Crucifixion

 

In the Western painting tradition, crucifixion paintings usually depict only the Cross of Christ. Hofhuizen frequently broke with this tradition by including both the ‘good’ and the ‘evil’ murderer in his crucifixion paintings. He also broke with the tradition of placing John the Baptist and Mary Magdalene at the foot of the Cross – he often replaced them by a crowd. In some paintings this crowd serves to highlight what Hofhuizen regarded as an essentially joyful moment (“it was at this moment that the whole of mankind was redeemed”), but in others Hofhuizen used it to contrast the suffering of Christ with the trifling concerns of the writhing masses.

Kruisiging 1973

 

Children with Ball
1953
Crucifixion in the park
1958
Weeping women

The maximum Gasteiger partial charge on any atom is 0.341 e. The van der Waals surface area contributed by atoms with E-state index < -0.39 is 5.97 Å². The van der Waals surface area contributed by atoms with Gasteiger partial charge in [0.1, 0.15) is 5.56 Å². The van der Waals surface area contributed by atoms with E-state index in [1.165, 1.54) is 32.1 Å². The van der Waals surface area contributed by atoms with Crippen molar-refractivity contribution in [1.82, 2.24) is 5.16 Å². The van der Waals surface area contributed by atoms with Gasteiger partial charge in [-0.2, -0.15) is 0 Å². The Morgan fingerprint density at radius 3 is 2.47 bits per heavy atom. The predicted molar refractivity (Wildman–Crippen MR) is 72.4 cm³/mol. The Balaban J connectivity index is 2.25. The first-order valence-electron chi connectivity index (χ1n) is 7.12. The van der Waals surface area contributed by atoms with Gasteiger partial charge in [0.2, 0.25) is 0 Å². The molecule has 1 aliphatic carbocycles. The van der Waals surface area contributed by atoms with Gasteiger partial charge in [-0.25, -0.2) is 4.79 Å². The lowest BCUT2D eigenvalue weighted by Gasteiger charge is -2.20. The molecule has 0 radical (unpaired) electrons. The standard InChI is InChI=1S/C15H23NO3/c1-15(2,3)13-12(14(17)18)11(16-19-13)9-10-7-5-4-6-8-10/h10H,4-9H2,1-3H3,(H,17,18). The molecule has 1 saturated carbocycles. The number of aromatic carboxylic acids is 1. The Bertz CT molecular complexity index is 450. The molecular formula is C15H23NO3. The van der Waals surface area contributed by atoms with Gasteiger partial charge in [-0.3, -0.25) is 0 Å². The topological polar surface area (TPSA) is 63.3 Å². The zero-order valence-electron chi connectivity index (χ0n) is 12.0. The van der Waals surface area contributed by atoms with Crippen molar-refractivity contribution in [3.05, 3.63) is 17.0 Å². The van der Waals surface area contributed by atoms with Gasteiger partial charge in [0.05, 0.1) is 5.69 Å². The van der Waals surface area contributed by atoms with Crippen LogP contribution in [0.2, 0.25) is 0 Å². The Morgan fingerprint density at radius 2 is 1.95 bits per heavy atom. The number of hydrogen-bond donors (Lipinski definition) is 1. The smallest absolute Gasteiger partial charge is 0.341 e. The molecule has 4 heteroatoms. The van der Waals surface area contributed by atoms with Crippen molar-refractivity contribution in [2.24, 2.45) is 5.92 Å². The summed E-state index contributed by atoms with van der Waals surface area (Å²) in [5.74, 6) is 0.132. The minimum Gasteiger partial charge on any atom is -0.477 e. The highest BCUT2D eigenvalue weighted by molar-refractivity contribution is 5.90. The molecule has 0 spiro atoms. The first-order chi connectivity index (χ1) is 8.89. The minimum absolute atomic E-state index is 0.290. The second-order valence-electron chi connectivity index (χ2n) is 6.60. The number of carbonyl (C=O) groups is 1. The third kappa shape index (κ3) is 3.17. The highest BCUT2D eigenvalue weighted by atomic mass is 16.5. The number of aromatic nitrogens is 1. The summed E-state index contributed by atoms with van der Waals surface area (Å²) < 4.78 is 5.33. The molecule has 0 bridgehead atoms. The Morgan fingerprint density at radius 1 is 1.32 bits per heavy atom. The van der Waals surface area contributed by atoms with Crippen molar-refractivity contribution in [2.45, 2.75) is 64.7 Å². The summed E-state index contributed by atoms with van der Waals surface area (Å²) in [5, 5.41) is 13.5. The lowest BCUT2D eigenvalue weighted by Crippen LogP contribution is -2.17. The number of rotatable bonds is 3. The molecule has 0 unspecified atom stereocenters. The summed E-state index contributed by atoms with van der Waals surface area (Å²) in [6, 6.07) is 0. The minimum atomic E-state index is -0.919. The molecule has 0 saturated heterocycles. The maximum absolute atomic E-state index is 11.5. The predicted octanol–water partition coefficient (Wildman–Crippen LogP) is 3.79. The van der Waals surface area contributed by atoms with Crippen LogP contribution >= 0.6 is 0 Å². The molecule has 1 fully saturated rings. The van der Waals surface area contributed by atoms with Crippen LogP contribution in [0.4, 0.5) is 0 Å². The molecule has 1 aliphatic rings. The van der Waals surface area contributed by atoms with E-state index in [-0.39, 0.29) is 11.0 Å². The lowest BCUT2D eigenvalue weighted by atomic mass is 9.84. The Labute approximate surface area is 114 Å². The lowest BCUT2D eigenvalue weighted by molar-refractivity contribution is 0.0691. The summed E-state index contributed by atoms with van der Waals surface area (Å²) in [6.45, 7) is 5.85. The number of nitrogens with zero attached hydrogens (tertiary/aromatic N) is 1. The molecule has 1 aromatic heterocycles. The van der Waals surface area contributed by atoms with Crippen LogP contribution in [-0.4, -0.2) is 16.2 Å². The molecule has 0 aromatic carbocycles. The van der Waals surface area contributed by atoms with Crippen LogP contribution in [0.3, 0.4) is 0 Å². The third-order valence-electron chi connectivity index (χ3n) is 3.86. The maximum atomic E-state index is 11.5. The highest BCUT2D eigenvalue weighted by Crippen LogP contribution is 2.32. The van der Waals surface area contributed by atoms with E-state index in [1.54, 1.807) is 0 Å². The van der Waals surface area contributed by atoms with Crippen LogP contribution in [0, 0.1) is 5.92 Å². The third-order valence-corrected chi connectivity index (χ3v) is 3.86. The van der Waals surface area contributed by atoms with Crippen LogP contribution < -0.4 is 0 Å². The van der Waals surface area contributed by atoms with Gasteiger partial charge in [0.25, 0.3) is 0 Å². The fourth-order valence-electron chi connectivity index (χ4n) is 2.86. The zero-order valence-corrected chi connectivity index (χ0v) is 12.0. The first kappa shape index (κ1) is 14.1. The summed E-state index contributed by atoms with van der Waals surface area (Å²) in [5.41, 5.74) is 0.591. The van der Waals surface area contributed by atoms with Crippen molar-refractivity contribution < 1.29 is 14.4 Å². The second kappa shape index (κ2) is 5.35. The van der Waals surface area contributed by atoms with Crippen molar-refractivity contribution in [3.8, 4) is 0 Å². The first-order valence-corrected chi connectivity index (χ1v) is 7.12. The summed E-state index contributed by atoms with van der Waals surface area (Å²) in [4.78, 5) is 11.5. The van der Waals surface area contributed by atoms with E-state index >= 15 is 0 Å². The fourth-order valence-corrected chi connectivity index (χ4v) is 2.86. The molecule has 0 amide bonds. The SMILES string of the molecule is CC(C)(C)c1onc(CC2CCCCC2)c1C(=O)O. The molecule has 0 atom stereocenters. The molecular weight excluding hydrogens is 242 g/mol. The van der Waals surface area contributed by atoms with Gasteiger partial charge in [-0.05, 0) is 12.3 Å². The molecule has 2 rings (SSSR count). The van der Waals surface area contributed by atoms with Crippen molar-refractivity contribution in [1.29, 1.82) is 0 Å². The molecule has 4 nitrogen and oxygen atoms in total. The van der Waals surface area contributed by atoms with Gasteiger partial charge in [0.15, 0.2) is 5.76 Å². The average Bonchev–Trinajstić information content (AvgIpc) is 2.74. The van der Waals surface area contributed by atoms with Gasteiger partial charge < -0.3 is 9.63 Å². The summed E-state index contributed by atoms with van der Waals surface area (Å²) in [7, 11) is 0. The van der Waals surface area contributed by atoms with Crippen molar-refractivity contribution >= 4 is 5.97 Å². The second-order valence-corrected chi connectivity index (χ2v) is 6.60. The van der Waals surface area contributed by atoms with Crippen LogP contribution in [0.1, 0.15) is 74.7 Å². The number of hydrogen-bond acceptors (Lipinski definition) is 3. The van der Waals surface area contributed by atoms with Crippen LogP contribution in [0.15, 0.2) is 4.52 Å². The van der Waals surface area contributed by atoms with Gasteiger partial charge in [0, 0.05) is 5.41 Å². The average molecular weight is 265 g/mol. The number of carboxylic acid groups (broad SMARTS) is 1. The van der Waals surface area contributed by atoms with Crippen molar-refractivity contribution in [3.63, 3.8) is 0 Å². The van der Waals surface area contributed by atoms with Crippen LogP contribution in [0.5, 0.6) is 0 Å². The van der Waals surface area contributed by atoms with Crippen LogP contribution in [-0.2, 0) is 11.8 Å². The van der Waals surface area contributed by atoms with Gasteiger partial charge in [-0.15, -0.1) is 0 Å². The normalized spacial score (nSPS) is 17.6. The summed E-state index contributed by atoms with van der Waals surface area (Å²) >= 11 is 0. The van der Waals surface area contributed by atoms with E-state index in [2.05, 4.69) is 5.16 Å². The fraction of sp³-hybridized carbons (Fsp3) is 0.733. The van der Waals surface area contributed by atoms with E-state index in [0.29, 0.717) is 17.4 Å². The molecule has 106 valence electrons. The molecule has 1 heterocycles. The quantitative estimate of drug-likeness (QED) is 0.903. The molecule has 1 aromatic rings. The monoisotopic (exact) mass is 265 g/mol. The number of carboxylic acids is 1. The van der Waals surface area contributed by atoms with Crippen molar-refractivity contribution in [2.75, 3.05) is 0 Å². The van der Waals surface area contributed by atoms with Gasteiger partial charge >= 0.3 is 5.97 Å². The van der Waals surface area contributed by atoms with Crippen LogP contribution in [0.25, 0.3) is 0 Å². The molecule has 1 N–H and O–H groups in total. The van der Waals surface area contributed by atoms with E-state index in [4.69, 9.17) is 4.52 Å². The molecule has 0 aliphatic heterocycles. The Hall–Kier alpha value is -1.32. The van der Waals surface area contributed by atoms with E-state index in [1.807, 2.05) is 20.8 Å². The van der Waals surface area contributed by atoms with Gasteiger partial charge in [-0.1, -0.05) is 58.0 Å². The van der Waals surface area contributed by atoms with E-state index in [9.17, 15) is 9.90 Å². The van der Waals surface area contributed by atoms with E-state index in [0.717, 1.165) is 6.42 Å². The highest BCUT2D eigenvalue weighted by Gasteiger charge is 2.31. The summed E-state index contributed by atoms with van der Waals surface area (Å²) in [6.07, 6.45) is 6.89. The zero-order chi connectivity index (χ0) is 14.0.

1976

In some of Hofhuizen’s crucifixion paintings, the crucifixion scene is not even in the foreground, but only serves to highlight the “weeping women” theme.

The special color schemes and serene compositions of Titian and El Greco had a profound influence on Hofhuizen. We see the same serenity, in cadmium red and yellow and ultramarine blue, recur in many of Hofhuizen’s paintings, for example in The Judgement of Paris, but also in this crucifixion scene from 1965.

A crucifixion painting often marked the start of a new style period in Hofhuizen's work. It provided him with an opportunity for introspection and renewal.

Crucifixion 1965